It’s a nice evening. Not much traffic on the road. You are a bit tired after a long drive and looking forward to that next RV park for the night. Suddenly, a deer darts across the road followed by two more. You saw the “deer crossing” sign, so you are alert. You brake and, thankfully, no collision.
You most likely have seen your share of critters in the road. Hopefully, you have avoided any unpleasant critter collision. However, be aware. There are certain times when you are more likely to encounter a deer crossing the road.
When is ‘prime time” for deer-vehicle collisions?
Collisions are more likely to occur at dusk or shortly afterward. In fact, the odds increase 14-fold during this time of day. In a study reported in Current Biology scientists reviewed over a million deer-vehicle collisions.
Additionally, they found that within 2 hours after sunset, when switching from daylight saving to standard time, collisions increased 16% more.
What are the costs incurred?
The study predicts that many deaths, both deer (36,550) and human (33), could be avoided by reducing the need for after-dark traffic. Plus, a year-round daylight saving time could help 2,054 folks dodge injuries sustained from a collision. All in all, savings could be in the $1.9 billion range.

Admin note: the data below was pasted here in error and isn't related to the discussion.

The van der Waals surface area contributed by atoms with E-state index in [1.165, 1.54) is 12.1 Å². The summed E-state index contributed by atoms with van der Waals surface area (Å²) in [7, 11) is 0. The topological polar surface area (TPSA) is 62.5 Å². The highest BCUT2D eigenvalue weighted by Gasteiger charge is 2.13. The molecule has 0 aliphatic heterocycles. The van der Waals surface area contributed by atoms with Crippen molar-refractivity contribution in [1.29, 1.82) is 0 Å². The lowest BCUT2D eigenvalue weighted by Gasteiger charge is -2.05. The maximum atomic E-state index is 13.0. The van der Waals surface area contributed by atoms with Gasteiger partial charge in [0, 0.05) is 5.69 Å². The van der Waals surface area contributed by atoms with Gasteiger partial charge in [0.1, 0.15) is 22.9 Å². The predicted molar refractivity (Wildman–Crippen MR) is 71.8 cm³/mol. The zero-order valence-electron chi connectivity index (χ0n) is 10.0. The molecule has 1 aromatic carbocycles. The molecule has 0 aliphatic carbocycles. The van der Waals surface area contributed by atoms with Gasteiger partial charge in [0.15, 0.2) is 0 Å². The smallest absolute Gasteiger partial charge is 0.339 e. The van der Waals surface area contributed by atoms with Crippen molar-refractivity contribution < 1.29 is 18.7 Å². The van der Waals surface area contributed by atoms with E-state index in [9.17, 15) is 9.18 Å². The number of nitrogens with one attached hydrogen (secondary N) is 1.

How can you avoid deer-vehicle collisions?
Firstly, highway departments post deer crossing warning signs for a reason. Those denote that area is a known path for deer. Be particularly alert shortly after dusk up into later at night.
Secondly, remember deer travel in herds. Where there is one, there are more. That single doe that dashed across the road may soon be followed by a few friends. When you see one on the road a long blast of your horn may dissuade others from jumping in front of you.
Finally, use your high beam headlight setting. This will reflect a deer’s eyes more readily as they graze roadside. That gives you a chance to pay attention to the deer’s movement.
By the way, check with your insurance agent about coverage. Not all insurance companies will cover a deer-vehicle collision without certain provisions.
Stay alert and be safe out there, and, Happy Travels.
Photo: Caroline Legg, Lucky Escape, Attribution 2.0 Generic (CC BY 2.0), retrieved 21 Nov 2022 from https://www.flickr.com/photos/128941223@N02/